American Culture

It’s time baseball players were allowed to carry guns on the field

CATEGORY: SportsYesterday, the second best pitcher on the LA Dodgers, Zack Greinke, had his collarbone broken by an out-of-control Carlos Quentin.

If Greinke had only had a right to carry a gun in the workplace, this all could have been avoided. He was denied that right because of an aggressive anti-Second Amendment stance by Major League Baseball.

Zack Greinke, who is white, is an outstanding pitcher and former all-star, having won the Cy Young in 2009 and this year having signed a six year contract worth $147 million with the Dodgers. (That’s about $5,000 per pitch.) Mr. Quentin, who makes roughly 1/3 of what Mr. Greinke makes and is of Hispanic descent, has a habit of stepping in front of pitches. In this case, after being hit he charged the mound and viciously slammed into Greinke, breaking his non-throwing shoulder. Both dugouts immediately emptied. Greinke is out for at least eight weeks, although there is no timetable on how long it will take him to fully recover, if ever. This represents a loss of roughly $5 million dollars for the Dodgers and two to three wins.

If Greinke had been armed with a handgun, even a small one, this likely would not have happened. He was not, even though everyone else in Dodger Stadium probably was, because of an antiquated and unreasonable ban on such weapons by MLB.

Guns have proven to be a useful deterrent to violence in other sports. In the NBA, when Gilbert Arenas of the Washington Wizards (formerly the Bullets) refused to pay a gambling debt and pulled four guns on fellow player Javaris Crittenton, Crittenton was able to defuse the situation by pulling a gun of his own from his locker. However, the NBA, like MLB, has an aggressive anti-gun stance and suspended Crittenton, later releasing him. He continues to be hounded even today, as he was arrested last week by the FBI and charged with 12 counts, including murder, stemming from a pre-emptive self-defense situation in Atlanta. Mr. Crittenton attended Georgia Tech and is a member of numerous charitable and social organizations, including the Crips.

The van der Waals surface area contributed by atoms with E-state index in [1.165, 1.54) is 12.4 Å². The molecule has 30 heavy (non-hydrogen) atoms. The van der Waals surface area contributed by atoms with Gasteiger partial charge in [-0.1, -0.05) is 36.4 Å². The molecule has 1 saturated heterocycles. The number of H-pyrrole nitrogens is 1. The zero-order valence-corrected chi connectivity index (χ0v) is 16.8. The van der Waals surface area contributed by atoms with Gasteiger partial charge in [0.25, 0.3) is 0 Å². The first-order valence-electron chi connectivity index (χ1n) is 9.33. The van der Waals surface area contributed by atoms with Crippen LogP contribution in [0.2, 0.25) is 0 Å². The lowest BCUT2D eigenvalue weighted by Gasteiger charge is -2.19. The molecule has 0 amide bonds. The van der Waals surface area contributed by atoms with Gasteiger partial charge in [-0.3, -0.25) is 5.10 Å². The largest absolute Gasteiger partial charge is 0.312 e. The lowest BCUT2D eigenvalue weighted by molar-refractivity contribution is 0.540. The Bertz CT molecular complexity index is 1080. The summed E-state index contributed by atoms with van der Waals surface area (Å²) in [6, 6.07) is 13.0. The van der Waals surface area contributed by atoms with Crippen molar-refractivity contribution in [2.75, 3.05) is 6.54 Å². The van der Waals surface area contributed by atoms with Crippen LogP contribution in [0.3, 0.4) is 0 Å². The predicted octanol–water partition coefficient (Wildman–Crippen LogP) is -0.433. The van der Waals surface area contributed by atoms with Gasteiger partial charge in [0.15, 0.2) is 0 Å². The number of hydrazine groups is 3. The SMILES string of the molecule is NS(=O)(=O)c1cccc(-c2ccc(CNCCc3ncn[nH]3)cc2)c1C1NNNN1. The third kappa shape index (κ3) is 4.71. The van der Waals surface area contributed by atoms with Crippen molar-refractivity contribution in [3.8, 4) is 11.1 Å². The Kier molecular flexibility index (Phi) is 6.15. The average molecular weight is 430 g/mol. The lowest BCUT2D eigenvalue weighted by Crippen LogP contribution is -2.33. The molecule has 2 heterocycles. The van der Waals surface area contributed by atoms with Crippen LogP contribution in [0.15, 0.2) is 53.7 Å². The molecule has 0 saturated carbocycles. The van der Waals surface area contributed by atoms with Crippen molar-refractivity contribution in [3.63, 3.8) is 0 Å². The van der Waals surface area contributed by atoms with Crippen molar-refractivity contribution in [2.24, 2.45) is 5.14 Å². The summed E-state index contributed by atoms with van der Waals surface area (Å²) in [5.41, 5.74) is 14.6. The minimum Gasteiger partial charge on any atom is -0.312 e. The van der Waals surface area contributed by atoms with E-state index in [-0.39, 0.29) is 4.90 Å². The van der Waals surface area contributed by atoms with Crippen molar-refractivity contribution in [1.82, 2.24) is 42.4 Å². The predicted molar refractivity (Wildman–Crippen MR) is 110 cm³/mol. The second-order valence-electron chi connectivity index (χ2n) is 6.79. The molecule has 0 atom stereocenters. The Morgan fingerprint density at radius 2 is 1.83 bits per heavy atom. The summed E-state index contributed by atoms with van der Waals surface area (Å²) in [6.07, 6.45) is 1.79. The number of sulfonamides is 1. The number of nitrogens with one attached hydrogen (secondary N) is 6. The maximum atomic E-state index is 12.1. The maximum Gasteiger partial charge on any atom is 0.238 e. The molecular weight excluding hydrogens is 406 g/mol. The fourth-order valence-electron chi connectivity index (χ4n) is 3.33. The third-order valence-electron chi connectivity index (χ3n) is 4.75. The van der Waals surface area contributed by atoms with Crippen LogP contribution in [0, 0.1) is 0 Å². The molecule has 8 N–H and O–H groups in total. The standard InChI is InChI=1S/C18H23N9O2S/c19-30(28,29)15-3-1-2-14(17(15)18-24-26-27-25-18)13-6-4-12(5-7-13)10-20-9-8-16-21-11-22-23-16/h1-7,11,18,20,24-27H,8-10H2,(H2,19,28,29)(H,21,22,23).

It’s time for professional sports to join the 21st century. There’s ample proof that guns prevent crime and guns in the workplace save lives. It’s time to give professional baseball players the same rights as policemen, airline pilots and kindergarten teachers.

9 replies »

    • I wish I’d thought of this. The mind boggles at how much fun this would be. Joey “Sandman” Logano and Denny “Big Tuna” Hamlin trading shots down the back straight. Spotters with sniper scopes. Drive by’s on pit row. Jeff Gordon hiding under his RV with his fingers in his ears. NRASCAR. I like it.

  1. Russ is on to something – though I’d suggest we arm the umps and train them to serve as SRO’s – Sport Resource Officers. Of course that might mean they’d have to take A-Rod into custody on drug charges the first time he comes to bat this year, but I’m willing to risk that….

  2. Yes, It’s about time our courageous ball players are armed. What is more American than baseball, apple pie and guns? Our Little Leagues could also contribute to the defense of our youth with gun safety classes before the little tykes take to the field armed with their safely holstered weapons. Umpires should not be armed. A defenseless authority figure is needed for a helpless target (or “martyr on the altar of freedom”) when an unfair call is made enabling the players and fans (sniper scopes would be considered poor sportsmanship) to vent their anger. Scoreboards would have to be modified to record the carnage and bullets made available along with the beer, wine coolers and popcorn. Wishing you the best in your practice of proper mental hygiene.